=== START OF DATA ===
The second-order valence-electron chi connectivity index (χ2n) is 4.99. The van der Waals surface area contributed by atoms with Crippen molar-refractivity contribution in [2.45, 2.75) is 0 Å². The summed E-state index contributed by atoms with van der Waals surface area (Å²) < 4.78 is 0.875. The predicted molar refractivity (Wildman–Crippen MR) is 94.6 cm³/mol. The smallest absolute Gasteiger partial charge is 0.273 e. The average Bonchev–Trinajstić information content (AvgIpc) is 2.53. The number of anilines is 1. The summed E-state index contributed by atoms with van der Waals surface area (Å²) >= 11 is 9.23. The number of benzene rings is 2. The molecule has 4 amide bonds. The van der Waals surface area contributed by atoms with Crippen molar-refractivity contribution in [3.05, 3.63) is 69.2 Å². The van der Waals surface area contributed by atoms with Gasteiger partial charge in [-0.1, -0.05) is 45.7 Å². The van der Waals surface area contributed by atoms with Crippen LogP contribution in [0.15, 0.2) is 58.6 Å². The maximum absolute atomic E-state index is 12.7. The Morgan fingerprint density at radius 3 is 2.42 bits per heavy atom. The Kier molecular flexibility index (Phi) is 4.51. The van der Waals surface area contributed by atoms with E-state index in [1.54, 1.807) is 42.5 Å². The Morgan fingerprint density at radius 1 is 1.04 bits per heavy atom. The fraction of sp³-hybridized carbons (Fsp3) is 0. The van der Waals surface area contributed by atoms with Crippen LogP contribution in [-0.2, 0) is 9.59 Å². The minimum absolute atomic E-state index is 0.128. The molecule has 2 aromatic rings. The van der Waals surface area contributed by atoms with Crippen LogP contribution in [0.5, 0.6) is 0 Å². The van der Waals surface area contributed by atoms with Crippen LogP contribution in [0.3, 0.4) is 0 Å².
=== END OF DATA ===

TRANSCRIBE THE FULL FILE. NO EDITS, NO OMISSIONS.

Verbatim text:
The second-order valence-electron chi connectivity index (χ2n) is 4.99. The van der Waals surface area contributed by atoms with Crippen molar-refractivity contribution in [2.45, 2.75) is 0 Å². The summed E-state index contributed by atoms with van der Waals surface area (Å²) < 4.78 is 0.875. The predicted molar refractivity (Wildman–Crippen MR) is 94.6 cm³/mol. The smallest absolute Gasteiger partial charge is 0.273 e. The average Bonchev–Trinajstić information content (AvgIpc) is 2.53. The number of anilines is 1. The summed E-state index contributed by atoms with van der Waals surface area (Å²) >= 11 is 9.23. The number of benzene rings is 2. The molecule has 4 amide bonds. The van der Waals surface area contributed by atoms with Crippen molar-refractivity contribution in [3.05, 3.63) is 69.2 Å². The van der Waals surface area contributed by atoms with Gasteiger partial charge in [-0.1, -0.05) is 45.7 Å². The van der Waals surface area contributed by atoms with Crippen LogP contribution in [0.15, 0.2) is 58.6 Å². The maximum absolute atomic E-state index is 12.7. The Morgan fingerprint density at radius 3 is 2.42 bits per heavy atom. The Kier molecular flexibility index (Phi) is 4.51. The van der Waals surface area contributed by atoms with E-state index in [1.54, 1.807) is 42.5 Å². The Morgan fingerprint density at radius 1 is 1.04 bits per heavy atom. The fraction of sp³-hybridized carbons (Fsp3) is 0. The van der Waals surface area contributed by atoms with Crippen LogP contribution in [-0.2, 0) is 9.59 Å². The minimum absolute atomic E-state index is 0.128. The molecule has 2 aromatic rings. The van der Waals surface area contributed by atoms with Crippen LogP contribution in [0.5, 0.6) is 0 Å². The van der Waals surface area contributed by atoms with Crippen LogP contribution in [0.3, 0.4) is 0 Å².